Automation & New Technology in the Meat Industry

Introduction to automation, new technology and product development methods in the international meat industry including consideration of drivers and constraints and case studies. Technologies covered will include but are not limited to: sensors and machine vision, data capture, traceability, factory farming, biotechnology, cultured meats, and advances in packaging, preservation, decontamination.

Course code

Qualifications are made up of courses. Some universities call these papers. Each course is numbered using six digits.



The fourth number of the course code shows the level of the course. For example, in course 219206, the fourth number is a 2, so it is a 200-level course (usually studied in the second year of full-time study).



Each course is worth a number of credits. You combine courses (credits) to meet the total number of credits needed for your qualification.



Process and Environmental Technology

Course planning information

Course notes

This course is available only to students enrolled in the Diploma in Meat Technology and is offered in even years only.

Learning outcomes

What you will learn. Knowledge, skills and attitudes you’ll be able to show as a result of successfully finishing this course.

  • 1 Describe the automation and new technology that is currently used and is likely to be used in a meat plant and define the associated terminology.
  • 2 Apply the principles and generalisations to the writing of specifications and design improvements for the automation or improvement of one or more selected processes in the meat industry.
  • 3 Use facts, interrelationships and information about the way factors influence each other in a meat plant, to predict the outcome of a change to a specific meat plant process under different sets of conditions.
  • 4 Recommend appropriate action in a specified practical meat plant situation after evaluating the alternatives in a logical and informed manner.
  • 5 Evaluate the appropriateness or impact on quality of alternative options on the basis of relevant criteria and thus be in a position to either improve or automate a specific meat industry problem.

Learning outcomes can change before the start of the semester you are studying the course in.


Assessment Learning outcomes assessed Weighting
Written Assignment 1 2 15%
Written Assignment 4 5 15%
Written Assignment 1 2 3 4 5 15%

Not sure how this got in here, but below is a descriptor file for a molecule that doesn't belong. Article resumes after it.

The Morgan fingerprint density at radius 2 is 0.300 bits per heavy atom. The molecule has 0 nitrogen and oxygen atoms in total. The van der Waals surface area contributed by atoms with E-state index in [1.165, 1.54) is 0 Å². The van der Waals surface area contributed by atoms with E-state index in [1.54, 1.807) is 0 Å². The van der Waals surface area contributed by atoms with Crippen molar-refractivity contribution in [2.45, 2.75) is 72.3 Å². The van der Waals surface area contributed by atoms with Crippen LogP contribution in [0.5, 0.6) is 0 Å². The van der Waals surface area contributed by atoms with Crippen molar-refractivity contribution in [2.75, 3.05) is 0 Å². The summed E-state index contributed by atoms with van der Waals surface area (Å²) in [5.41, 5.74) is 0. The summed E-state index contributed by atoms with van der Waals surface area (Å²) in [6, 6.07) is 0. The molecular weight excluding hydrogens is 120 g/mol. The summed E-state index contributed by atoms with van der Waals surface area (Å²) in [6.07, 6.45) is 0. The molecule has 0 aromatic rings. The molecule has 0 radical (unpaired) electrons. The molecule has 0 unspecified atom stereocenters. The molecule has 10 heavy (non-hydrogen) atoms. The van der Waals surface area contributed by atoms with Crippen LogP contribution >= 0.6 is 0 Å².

Exam College/GRS-based (not centrally scheduled) 1 2 3 4 5 55%

Assessment weightings can change up to the start of the semester the course is delivered in.

You may need to take more assessments depending on where, how, and when you choose to take this course.

Explanation of assessment types

Computer programmes
Computer animation and screening, design, programming, models and other computer work.
Creative compositions
Animations, films, models, textiles, websites, and other compositions.
Exam College or GRS-based (not centrally scheduled)
An exam scheduled by a college or the Graduate Research School (GRS). The exam could be online, oral, field, practical skills, written exams or another format.
Exam (centrally scheduled)
An exam scheduled by Assessment Services (centrally) – you’ll usually be told when and where the exam is through the student portal.
Oral or performance or presentation
Debates, demonstrations, exhibitions, interviews, oral proposals, role play, speech and other performances or presentations.
You may be assessed on your participation in activities such as online fora, laboratories, debates, tutorials, exercises, seminars, and so on.
Creative, learning, online, narrative, photographic, written, and other portfolios.
Practical or placement
Field trips, field work, placements, seminars, workshops, voluntary work, and other activities.
Technology-based or experience-based simulations.
Laboratory, online, multi-choice, short answer, spoken, and other tests – arranged by the school.
Written assignment
Essays, group or individual projects, proposals, reports, reviews, writing exercises, and other written assignments.